The closing ceremony of the Olympic Games has a difficult task to perform. The less-loved younger sibling to the opening ceremony on which all the attention is lavished, it rarely supplies the memories that anyone takes away from an Olympiad.
It falls between a celebration and a wake, a weird circus and a wonderful street carnival, with some Olympian bombast thrown in. For London 2012's valediction, it was all this and quite a lot more.
Where two weekends ago Danny Boyle created a patchwork narrative of a multifaceted Britain at peace with its post-colonial heritage, there was less attempt here to string together a coherent story. If there was a theme to A Symphony of British Music beyond the chance to show off Team GB's global pop superstars and send out a small army of performers in wacky outfits, it was perhaps that, despite what you may have read about social mobility grinding to a halt, Britain is still on the move.
Rather than walk on, most performers were delivered by some sort of symbolic conveyance. Ray Davies entered in a taxi, Madness on a lorry, Pet Shop Boys on rickshaws, One Direction on a truck, Annie Lennox on a giant black ship and Ricky Wilson of the Kaiser Chiefs at the head of a fleet of mopeds. Russell Brand serenaded the stadium from the roof of a magical mystery tour bus. None of them moved across the track as fast as Usain Bolt on his own two legs.
The gigawattage count was, as predicted, off the chart, with every era of the UK's post-war musical history showcased. Almost everybody could be there, and if they couldn't, they sent their holograms. John Lennon was represented by video and a giant piecemeal cast of his face, designed by his widow Yoko Ono, as children sang and signed "Imagine", while Freddie Mercury roused the crowd virtually with a call-and-response routine.
David Bowie may not have been there, but as Fashion filled the stadium four iconic British supermodels including Kate Moss and Naomi Campbell put on a fleeting floor show. Others had people sing for them. Ed Sheeran deputised for Dave Gilmour on Pink Floyd's "Wish You Were Here" with Floyd's drummer Nick Mason for company. Jessie J and Tinie Tempah channelled the Bee Gees Dancing, while Brand treated us to his eccentric take on I Am the Walrus. In one notable substitution, Beady Eye sang Oasis's Wonderwall.
But the more significant highlights came along whenever the big names showed off their own wares - Davies singing Waterloo Sunset, George Michael bossing the stadium with Freedom, the Spice Girls sashaying on in black cabs to sing Wannabe and Brian May doing some prodigious axe work. Eric Idle sang Always Look on the Bright Side of Life surrounded by multiple folk dancers and a game operatic star Susan Bullock.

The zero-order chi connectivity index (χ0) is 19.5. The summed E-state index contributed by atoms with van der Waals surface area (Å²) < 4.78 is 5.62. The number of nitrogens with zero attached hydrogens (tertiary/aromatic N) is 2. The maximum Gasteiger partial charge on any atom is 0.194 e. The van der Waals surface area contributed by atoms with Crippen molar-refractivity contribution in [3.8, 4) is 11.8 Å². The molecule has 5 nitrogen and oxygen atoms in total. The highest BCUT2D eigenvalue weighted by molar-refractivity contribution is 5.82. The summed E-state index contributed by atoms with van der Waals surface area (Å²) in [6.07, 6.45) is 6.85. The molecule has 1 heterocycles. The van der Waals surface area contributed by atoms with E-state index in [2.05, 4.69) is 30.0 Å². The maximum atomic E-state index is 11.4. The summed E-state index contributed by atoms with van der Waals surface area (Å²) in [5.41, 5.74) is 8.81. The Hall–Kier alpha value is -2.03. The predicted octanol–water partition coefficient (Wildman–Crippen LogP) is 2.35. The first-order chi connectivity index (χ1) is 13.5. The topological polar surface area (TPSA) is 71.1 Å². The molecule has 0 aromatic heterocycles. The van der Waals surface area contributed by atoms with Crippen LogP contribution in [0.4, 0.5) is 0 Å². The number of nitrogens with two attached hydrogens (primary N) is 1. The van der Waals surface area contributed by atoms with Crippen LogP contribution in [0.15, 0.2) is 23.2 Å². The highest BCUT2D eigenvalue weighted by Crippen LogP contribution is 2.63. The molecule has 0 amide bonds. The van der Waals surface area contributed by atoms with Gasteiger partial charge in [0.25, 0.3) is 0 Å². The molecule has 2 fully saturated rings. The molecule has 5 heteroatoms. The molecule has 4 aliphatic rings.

For all their efforts, the best singing of the night was choral - the gospel choir performing the National Anthem, and the combined London Welsh choirs who spiced up the Olympic anthem.
The show featured a dazzling and sometimes befuddling parade of street theatre. There were tightrope walkers, dangling percussionists, bendy, bouncy acrobats, a human cannonball or two and a phalanx of cyclists who seem to have misinterpreted Bradley Wiggins' advice on bike helmets.
It all took a long old while to get into the groove, not entirely because it takes a lot more than two songs by Elbow to get 10,000 athletes out onto the pitch to join the party. It began on the set of a mock-up London cityscape snarling with the hustle and bustle of traffic. Vehicles and citizenry were wrapped in newsprint, a message for the nabobs of China clearly legible - we operate a free press round these parts.
The stage, forming the spokes of the Union Jack, was covered with quotations from the greats of our literature, among them were the torn-off words of Samuel Johnson: "A man who is tired of London is tired of life." Echoing the opening ceremony, we heard once again from Caliban, this time quoted by Timothy Spall playing Churchill, before the ceremony embarked on a long evening of music and dance.
There was one other echo. As before, the loudest and longest cheers were reserved for the volunteers who more than anyone have made the Games happen.
"When our time came, Britain," said Lord Coe, "we did it right." Once the formalities were done - the Brazilian section featuring samba and Pele, a last stab at flag-waving from the Mayor of London and the speechifying - all that was needed was some sort of finale. Take That ruled the world and Darcey Bussell flew in on a phoenix to dance with the Royal Ballet one last time. Thomas Heatherwick's spectacular flames were finally extinguished before the pension-age members of The Who sang us out with My Generation to a generation young enough to be their grandkids.
Did it all work? Sometimes yes but, as often, not really. The lighting display across the raked seating look spectacular from the blimp camera prowling over the stadium, but the filigree details of circus performance and choreographed trickery were lost as the cameras, as is usual on these occasions, had no idea where to look.
The audience was eventually battered into submission by the bloated sound and hectic fury of Britain's greatest hits, but three hours felt somewhat on the long side for a show that didn't quite know how to wave goodbye. But we know why. Bidding farewell to these games is not going to be easy.
Jasper Rees is the author of Bred of Heaven: One Man's Quest to Reclaim His Welsh Roots